Upon what are we to begin then, if we desire to follow after Holiness? I answer, upon the grace of our Baptism: this is the grand starting-point of all Christian effort. And the special blessing of Infant Baptism is this, that God in it "prevents" us (in the old sense of the word "prevents"), anticipates us with His Grace, anticipates consciousness, anticipates temptation, anticipates sin, so that when the powers of evil throw up their approaches to the soul, they find the Holy Spirit in possession of the fortress before them. And thus, before one who is baptized in infancy can be soiled by evil, he is tinctured with good.

In order to the development of this thought, it will be necessary to say something of the relationship which is contracted by Baptism, and next of the grace which is bestowed in it.

I. First, the relationship contracted by Baptism.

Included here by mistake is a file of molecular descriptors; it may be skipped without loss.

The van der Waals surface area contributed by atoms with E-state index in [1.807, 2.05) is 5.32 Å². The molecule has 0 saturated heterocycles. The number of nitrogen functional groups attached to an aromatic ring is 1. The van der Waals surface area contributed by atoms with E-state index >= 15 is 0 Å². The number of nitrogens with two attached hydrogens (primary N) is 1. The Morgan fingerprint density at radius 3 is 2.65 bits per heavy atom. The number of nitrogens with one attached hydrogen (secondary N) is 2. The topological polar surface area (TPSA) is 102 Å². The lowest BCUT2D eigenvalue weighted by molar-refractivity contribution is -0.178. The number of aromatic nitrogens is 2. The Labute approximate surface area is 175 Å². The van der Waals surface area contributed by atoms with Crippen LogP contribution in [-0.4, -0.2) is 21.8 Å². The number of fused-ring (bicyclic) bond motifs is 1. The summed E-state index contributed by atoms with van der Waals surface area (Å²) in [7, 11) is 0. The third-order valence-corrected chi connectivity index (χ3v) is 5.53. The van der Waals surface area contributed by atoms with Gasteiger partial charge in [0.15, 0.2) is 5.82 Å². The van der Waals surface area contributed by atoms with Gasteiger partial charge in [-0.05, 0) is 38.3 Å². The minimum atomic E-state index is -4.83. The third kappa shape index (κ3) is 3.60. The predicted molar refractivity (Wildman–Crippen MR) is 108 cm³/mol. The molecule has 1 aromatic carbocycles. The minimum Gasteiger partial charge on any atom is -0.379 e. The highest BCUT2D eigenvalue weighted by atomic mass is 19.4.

'Baptism, wherein I was made a child of God." There is a strange confusion of thought on the subject of this relationship, a confusion which has the mischievous result of dividing good men, who, were it not for this, would all "speak the same thing." By Baptism a relationship with God is contracted, the baptized person being admitted into His family. It is strange that persons cannot see that a relationship stands clear altogether of the moral conduct of the person holding it, and cannot be in any way affected or shaken by that moral conduct. The prodigal son in the Parable was a son still, all his profligate and ungrateful conduct notwithstanding. His leaving the home of his childhood, his taking up his abode in a far country, his squandering his fortune, his connexion with vile outlandish women, his abject poverty, his ultimate degradation to the office of swineherd, all these things did not alter his lineage, nor drain his father's blood out of his veins. He said and he felt that he was not worthy to be called a son; but in the same breath he called his father "Father," showing that the relationship was not annihilated, however unworthy of it he had proved. It is so with God's children, who are adopted into His family by Baptism. Nothing which occurs in after-life can rase the seal off the bond of their Baptism. However they may dishonour and cast a stain upon their divine lineage, it still exists. And hence it was that Luther called upon sinners, as the first effort in the direction of Repentance, to go back to their Baptism, and to stand